Help end specialty tiers
Specialty tiers, also known as Tier 4, can cause serious financial hardship for people with psoriasis and psoriatic arthritis who rely on specialty drugs, such as biologics, to treat their disease.
The National Psoriasis Foundation is joining with patient advocacy groups across the country to advocate for prohibiting specialty tiers, which put life-changing medications out of reach for people who cannot afford high out-of-pocket costs.
What is a "specialty tier"?
Traditionally, prescription coverage puts medications on formulary "tiers" with a fixed dollar copayment requirement for each tier. This arrangement lowers out-of-pocket costs for patients who use generic or "preferred" versions of the medication prescribed by their health care provider. For example:
- Tier 1 is usually low-cost generics and has a low copayment for each medication.
- Tier 2 has a higher copayment for "preferred" brand-name drugs the health plan has decided have a better value.
- Tier 3 drugs have the highest copayment because the drugs are "non-preferred" and cost the health plan more money.
- A specialty tier, or Tier 4, has been added by some health plans to apply a percentage copayment to expensive specialty drugs—which have no generic alternative. Often the copayment is 20-30 percent of the cost of the drug.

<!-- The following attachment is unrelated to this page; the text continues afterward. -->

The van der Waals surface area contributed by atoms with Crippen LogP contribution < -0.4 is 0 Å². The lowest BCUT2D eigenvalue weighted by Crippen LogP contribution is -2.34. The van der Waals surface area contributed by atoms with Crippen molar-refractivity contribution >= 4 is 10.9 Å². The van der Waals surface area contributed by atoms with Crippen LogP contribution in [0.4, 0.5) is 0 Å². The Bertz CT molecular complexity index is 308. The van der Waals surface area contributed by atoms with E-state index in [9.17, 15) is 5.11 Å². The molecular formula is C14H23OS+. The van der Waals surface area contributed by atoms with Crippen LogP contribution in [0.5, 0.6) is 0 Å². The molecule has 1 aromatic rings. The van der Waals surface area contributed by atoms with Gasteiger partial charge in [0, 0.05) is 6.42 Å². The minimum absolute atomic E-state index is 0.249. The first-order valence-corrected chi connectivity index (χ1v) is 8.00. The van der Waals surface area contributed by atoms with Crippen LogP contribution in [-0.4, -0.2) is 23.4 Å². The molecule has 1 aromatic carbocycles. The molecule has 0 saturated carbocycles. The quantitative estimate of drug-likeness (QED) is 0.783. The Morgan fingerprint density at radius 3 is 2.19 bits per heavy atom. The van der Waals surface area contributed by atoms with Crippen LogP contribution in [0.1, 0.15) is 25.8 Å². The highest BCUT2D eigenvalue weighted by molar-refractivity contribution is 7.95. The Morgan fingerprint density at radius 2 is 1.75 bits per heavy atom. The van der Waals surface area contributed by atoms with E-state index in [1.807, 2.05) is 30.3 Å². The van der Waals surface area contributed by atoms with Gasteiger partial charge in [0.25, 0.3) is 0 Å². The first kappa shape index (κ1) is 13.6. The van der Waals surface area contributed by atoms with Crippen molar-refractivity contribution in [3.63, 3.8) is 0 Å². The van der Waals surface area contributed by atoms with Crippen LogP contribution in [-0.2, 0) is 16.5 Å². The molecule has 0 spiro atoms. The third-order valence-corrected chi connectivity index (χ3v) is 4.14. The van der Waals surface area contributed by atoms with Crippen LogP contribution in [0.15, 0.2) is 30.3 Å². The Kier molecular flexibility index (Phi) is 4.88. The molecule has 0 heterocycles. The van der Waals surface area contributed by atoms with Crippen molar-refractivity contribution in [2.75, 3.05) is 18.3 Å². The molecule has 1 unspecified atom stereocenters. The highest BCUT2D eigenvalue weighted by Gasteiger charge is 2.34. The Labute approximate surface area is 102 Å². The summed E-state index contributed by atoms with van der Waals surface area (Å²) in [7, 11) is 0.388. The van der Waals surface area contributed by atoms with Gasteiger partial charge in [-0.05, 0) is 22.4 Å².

An example of out-of-pocket costs for a plan with a specialty tier could look like this:
- Tier 1 = $10 copayment
- Tier 2 = $15 copayment
- Tier 3 = $30 copayment
- Tier 4 = 25 percent copayment - the patient pays 25% of the entire cost of the drug.
For a biologic, this is likely to be $500 or more per month.
What is the NPF doing about specality tiers?
The NPF has teamed with 22 other patient advocacy and medical organizations to help ensure treatments for lifelong, chronic diseases remain accessible. The Coalition for Accessible Treatments is working with concerned members of Congress to build support for the bipartisan Patients' Access to Treatments Act (PATA) (H.R. 460), introduced by Rep. David McKinley (R-W.V.) and Rep. Lois Capps (D-Calif.). PATA would limit co-payments and out-of-pocket expenses on biologics and other medications in specialty tiers.
How do specialty tiers affect psoriasis and psoriatic arthritis patients?
- For people with chronic diseases, access to prescription drugs can dramatically improve the quality and duration of their lives. As an unpredictable and relentless disease, psoriasis and psoriatic arthritis often require the trial of different treatments.
- Specialty tiers based on percentage of cost of these medications adversely affect individuals who rely on biologics to maintain their daily activities and quality of life. The increased cost of these medications can be catastrophic for patients already bearing the brunt of a pattern of cost shifting that is rampant in the insurance industry.
- Psoriasis is a lifelong chronic disease and requires timely and appropriate medical care. Specialty tiers prevent people living with chronic and life-threatening conditions from accessing the vital drugs which they need in order to live active and productive lives.
- Action is needed to prevent health insurance companies from shifting dramatically to consumers the cost burden of medications that vastly improve the quality of life for those who need them.
The National Psoriasis Foundation supports state and federal legislation that would place limits on specialty tiers or otherwise limit out-of-pocket costs for these medications.
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